J. Gresham Machen, in his prescient and potent little book Christianity and Liberalism, argued that Christianity is “an event-centered religion.” Christianity is based on historical events. Something happened in history, and all that man is, believes, and does is based on these events—events that occurred in history. Chief among these historical events is the resurrection of Jesus Christ. As the Apostle Paul so aptly put it, if Jesus Christ was not raised from the dead, we are the world’s most pitiable fools, and rather than following Christ, we ought to “eat and drink, for tomorrow we die” (1 Cor. 15:32). But because Christ has been raised from the dead, Christians frame their entire lives in the light of the resurrection. In short, we live resurrection lives—lives that reflect our hope in the resurrected Christ.
As central as the resurrection is to the Christian life, however, it is not the end of the work of Christ. After Christ was raised from the dead, He “ascended up into heaven,” as is affirmed by both the Apostles’ Creed and the Nicene Creed. The particular nuance of the ascension is that after the resurrection and the postresurrection appearances, Christ ascended up into heaven to be “seated at the right hand of God the Father Almighty” (Apostles’ Creed). The resurrection was Christ’s triumph over sin and death, while the ascension seated Him upon the throne of David (2 Sam. 7), the throne that was promised to Jesus by His Father before the world began.
Jesus told His disciples multiple times that not only would He rise from the dead but that He would also ascend up into heaven in glory (e.g., John 20:17). His ascending into heaven was the necessary precursor to the sending of the Holy Spirit (Luke 24:49–52). Acts 1 not only records the ascension, but it also anticipates the coming of the Spirit just as Jesus promised in Acts 2. In order for the Spirit to descend upon the church, Jesus must first ascend up into heaven. Once the ascension occurs in history as promised, then comes the promised Holy Spirit within us as well. In short, without the ascension, there would be no abiding presence of the Holy Spirit. But because of the ascension of Jesus Christ, the Holy Spirit is with us, and because Christ is united to us by His Spirit, we are truly able to say and believe that Christ is “with [us] always, to the end of the age” (Matt. 28:20).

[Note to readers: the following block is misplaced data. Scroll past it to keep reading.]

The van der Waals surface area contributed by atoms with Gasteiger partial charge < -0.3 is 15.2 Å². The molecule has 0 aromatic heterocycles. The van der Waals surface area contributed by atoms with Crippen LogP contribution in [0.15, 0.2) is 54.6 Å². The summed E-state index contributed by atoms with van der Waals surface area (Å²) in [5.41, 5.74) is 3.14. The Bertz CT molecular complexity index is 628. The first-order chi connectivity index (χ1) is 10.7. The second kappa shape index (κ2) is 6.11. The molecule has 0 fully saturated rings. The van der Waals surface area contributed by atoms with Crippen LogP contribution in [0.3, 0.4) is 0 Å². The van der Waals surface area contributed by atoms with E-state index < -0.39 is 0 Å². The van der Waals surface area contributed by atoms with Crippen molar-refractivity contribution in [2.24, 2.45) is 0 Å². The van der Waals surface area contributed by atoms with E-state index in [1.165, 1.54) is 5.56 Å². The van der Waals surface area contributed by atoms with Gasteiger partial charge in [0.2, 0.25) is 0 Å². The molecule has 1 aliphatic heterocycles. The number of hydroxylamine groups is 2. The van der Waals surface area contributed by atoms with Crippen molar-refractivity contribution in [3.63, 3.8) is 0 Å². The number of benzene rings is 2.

There is another angle to the ascension—a rather practical one—that is worth considering as well. It is the idea of rescue. Psalm 68 describes God as a conquering warrior. The chapter opens with a promise: “God shall arise, his enemies shall be scattered; and those who hate him shall flee before him!” (v. 1). But the righteous, we are told, shall rejoice (v. 3). Why? Because God has come to rescue His people. He has come out of His holy temple as a man of war—a king who has left His castle in order to do battle with His enemies. Further, in Psalm 68, God has arrayed Himself for battle not simply for the purpose of crushing His enemies, but also for the purpose of rescuing His captive, forlorn people. He is the Father of the fatherless and protector of the orphan and the widow (v. 5), and He is also the God of the covenant who has come to rescue His covenant people from their foes. The war imagery in Psalm 68 is stunning and threatening. The earth quakes under God’s feet (v. 8); He scatters kings (v. 12), and then, triumphantly, He ascends once again into His holy hill and sanctuary, leading a host of captives and receiving gifts from the rescued (v. 18).